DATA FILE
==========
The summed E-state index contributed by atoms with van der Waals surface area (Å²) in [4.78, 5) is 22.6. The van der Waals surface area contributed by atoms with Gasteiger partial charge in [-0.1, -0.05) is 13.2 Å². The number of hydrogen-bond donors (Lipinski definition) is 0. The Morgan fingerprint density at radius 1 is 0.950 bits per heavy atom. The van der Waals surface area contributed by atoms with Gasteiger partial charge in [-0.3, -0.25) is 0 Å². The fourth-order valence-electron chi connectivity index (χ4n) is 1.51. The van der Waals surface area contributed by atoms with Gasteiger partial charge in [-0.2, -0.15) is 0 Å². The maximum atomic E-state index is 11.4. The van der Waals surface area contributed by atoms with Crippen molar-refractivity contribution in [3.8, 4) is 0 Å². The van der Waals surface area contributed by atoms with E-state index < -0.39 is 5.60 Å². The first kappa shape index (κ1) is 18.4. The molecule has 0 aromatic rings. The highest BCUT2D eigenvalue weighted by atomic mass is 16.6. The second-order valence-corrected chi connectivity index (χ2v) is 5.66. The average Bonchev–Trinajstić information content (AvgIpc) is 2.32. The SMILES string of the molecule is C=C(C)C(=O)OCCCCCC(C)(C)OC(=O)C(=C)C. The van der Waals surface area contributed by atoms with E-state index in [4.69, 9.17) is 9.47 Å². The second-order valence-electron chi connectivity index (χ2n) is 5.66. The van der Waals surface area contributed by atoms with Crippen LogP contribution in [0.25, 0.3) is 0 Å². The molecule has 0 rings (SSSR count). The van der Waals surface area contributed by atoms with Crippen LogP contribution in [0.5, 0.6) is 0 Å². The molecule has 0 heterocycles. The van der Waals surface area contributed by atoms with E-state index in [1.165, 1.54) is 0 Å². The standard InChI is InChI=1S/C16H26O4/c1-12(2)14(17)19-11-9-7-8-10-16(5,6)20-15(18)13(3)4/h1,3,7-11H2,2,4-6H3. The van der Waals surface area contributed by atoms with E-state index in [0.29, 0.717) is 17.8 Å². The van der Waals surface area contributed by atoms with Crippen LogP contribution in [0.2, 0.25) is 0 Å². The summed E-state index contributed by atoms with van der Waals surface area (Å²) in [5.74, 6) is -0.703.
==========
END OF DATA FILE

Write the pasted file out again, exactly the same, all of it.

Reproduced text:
The summed E-state index contributed by atoms with van der Waals surface area (Å²) in [4.78, 5) is 22.6. The van der Waals surface area contributed by atoms with Gasteiger partial charge in [-0.1, -0.05) is 13.2 Å². The number of hydrogen-bond donors (Lipinski definition) is 0. The Morgan fingerprint density at radius 1 is 0.950 bits per heavy atom. The van der Waals surface area contributed by atoms with Gasteiger partial charge in [-0.3, -0.25) is 0 Å². The fourth-order valence-electron chi connectivity index (χ4n) is 1.51. The van der Waals surface area contributed by atoms with Gasteiger partial charge in [-0.2, -0.15) is 0 Å². The maximum atomic E-state index is 11.4. The van der Waals surface area contributed by atoms with Crippen molar-refractivity contribution in [3.8, 4) is 0 Å². The van der Waals surface area contributed by atoms with E-state index < -0.39 is 5.60 Å². The first kappa shape index (κ1) is 18.4. The molecule has 0 aromatic rings. The highest BCUT2D eigenvalue weighted by atomic mass is 16.6. The second-order valence-corrected chi connectivity index (χ2v) is 5.66. The average Bonchev–Trinajstić information content (AvgIpc) is 2.32. The SMILES string of the molecule is C=C(C)C(=O)OCCCCCC(C)(C)OC(=O)C(=C)C. The van der Waals surface area contributed by atoms with E-state index in [4.69, 9.17) is 9.47 Å². The second-order valence-electron chi connectivity index (χ2n) is 5.66. The van der Waals surface area contributed by atoms with Crippen LogP contribution in [0.25, 0.3) is 0 Å². The molecule has 0 rings (SSSR count). The van der Waals surface area contributed by atoms with Crippen LogP contribution in [0.5, 0.6) is 0 Å². The molecule has 0 heterocycles. The van der Waals surface area contributed by atoms with E-state index in [1.165, 1.54) is 0 Å². The standard InChI is InChI=1S/C16H26O4/c1-12(2)14(17)19-11-9-7-8-10-16(5,6)20-15(18)13(3)4/h1,3,7-11H2,2,4-6H3. The van der Waals surface area contributed by atoms with E-state index in [0.29, 0.717) is 17.8 Å². The van der Waals surface area contributed by atoms with Crippen LogP contribution in [0.2, 0.25) is 0 Å². The summed E-state index contributed by atoms with van der Waals surface area (Å²) in [5.74, 6) is -0.703.